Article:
Pulling back the curtain on touchscreen avionics

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Winter in the U.S. Midwest often involves plenty of time indoors. My family tends to spend a fair amount of that time watching movies, and one of our recent viewings was, “The Wizard of Oz,” which got me thinking about how the final scene can be analogous to many of us in the aviation industry.

I’ll spare you a full synopsis, but for those who have seen the movie, who can forget the famous line — “Pay no attention to that man behind the curtain!”

Technology feels a lot like that today. We all wonder, what’s really going on behind the scenes?  Just like they did in this classic movie, I’d like to pull back the curtain and show you what touchscreen avionics are all about.

Touch technology

ATM withdraw

There are actually a few different types of technologies when it comes to touchscreen. For the sake of comparison, let’s consider touchscreen interactions on an ATM machine at your local bank. If it’s like the one I use, you can touch the screen to select “Withdrawal,” “Checking,” and so on, but you are only able to interface with the system by touching predetermined locations on the screen. In effect, these are “virtual” buttons; not very different than having actual, physical buttons along each side of the screen.

In another category, let’s consider the user interface of modern smartphones and tablets. You can drag, drop, and swipe left and right. You’re able to interact with each object, regardless of location on the screen — moving it, starting a process, etc., all via a light touch. The entirety of the screen is useable and, literally, at your fingertips.

Into which category would the “touchscreen” interaction of Pro Line Fusion® fall?

First, let’s review some of the features of the avionics system’s touchscreen interface.

Resistive vs. capacitive touch
The Pro Line Fusion touchscreen uses a resistive surface, rather than capacitive.  This means that, though the interaction may be similar to today’s personal devices, the technology is different. The Pro Line Fusion system uses a resistive surface, which is when the screen senses pressure, not the electrical properties of the human body. It also means that the screen will sense only intentional touches, something that becomes important when you’re bumping around in flight. In contrast, the capacitive technology would require a pilot to touch the screen with bare skin (or a special glove with capacitive fingertips), and the screen would respond to any light touch — intentional or not.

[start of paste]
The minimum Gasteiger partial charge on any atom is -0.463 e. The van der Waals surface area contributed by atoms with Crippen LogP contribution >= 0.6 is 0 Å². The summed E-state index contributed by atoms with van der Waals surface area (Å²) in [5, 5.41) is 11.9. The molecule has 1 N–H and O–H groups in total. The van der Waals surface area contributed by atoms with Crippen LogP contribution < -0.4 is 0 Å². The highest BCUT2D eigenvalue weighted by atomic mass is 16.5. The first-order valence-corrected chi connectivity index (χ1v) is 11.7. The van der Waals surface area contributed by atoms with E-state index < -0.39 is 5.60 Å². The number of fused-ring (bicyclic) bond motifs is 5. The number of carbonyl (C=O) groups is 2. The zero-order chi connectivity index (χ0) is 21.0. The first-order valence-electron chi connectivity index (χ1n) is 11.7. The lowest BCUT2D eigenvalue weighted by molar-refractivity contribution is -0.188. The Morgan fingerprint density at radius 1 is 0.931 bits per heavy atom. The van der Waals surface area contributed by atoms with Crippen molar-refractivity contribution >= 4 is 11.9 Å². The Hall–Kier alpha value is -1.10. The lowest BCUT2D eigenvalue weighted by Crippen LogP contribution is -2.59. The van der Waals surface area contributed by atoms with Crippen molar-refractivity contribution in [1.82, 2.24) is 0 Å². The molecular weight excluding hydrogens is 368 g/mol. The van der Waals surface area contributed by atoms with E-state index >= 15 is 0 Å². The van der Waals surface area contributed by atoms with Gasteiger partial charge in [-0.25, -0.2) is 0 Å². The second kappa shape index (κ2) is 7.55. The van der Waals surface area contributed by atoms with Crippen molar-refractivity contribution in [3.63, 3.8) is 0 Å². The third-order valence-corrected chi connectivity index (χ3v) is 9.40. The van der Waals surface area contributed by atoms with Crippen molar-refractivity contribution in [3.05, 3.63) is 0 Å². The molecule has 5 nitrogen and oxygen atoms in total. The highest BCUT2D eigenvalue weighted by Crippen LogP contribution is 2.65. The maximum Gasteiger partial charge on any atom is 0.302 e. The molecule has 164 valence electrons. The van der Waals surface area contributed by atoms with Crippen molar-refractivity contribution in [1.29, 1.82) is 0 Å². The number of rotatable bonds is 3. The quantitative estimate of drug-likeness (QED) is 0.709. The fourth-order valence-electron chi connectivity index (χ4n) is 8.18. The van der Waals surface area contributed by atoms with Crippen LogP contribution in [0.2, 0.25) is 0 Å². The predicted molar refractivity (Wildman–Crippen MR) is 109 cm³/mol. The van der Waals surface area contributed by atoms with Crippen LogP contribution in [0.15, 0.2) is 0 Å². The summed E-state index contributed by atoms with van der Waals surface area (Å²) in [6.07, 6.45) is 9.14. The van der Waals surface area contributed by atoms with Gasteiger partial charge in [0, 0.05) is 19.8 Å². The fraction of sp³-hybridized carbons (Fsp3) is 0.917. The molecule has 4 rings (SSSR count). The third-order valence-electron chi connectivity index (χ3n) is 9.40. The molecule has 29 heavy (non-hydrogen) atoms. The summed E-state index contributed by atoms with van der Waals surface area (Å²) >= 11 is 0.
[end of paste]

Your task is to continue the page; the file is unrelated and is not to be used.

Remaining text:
PFD and MFD interaction
The Pro Line Fusion touchscreen interaction is possible on all three 14-inch displays. Both Primary Flight Displays (PFD) and the Multi-Function Displays (MFD) respond to touchscreen commands.  When you consider that all three displays are also fully configurable (i.e., you can split the displays to show multiple items), you can conceivably have different PFD configurations for arrival and approach. For example, a pilot may want synthetic vision on the attitude indicator with the destination airport indicated by the airport dome, and a moving map or chart on the right of the PFD.

Relevant menus
The touchscreen interaction with the moving map is my favorite. If you see something — an airport, navaid, for example — touch it, and a menu appropriate to that object will appear.  If, for example, you see weather ahead and you want to reroute, it’s simple to touch the aircraft “Reroute”, touch the screen to create user-defined waypoints around the weather, and then touch “Exec”, and the Flight Management System (FMS) integrates the new route into the flight plan. No smoke and mirrors here, just a simple, direct way to fly.

If you’ve had the opportunity to interact with the Pro Line Fusion touchscreen via a demo unit on a trade show floor or in a Pro Line Fusion-equipped King Air, you have undoubtedly seen for yourself how closely the user interface resembles that of a modern personal device.  We’re only scratching the surface of the touchscreen capability of this avionics suite by pulling back the curtain on just a few of its features here. I hope you’re beginning to see that it’s more than a collection of “virtual” buttons, but a true touchscreen interaction.

When you pull back the curtain on touchscreen avionics, you may not find a wizard, but the true innovative mind of an engineer can be just as magical.

Read more about author Ben Gambrell.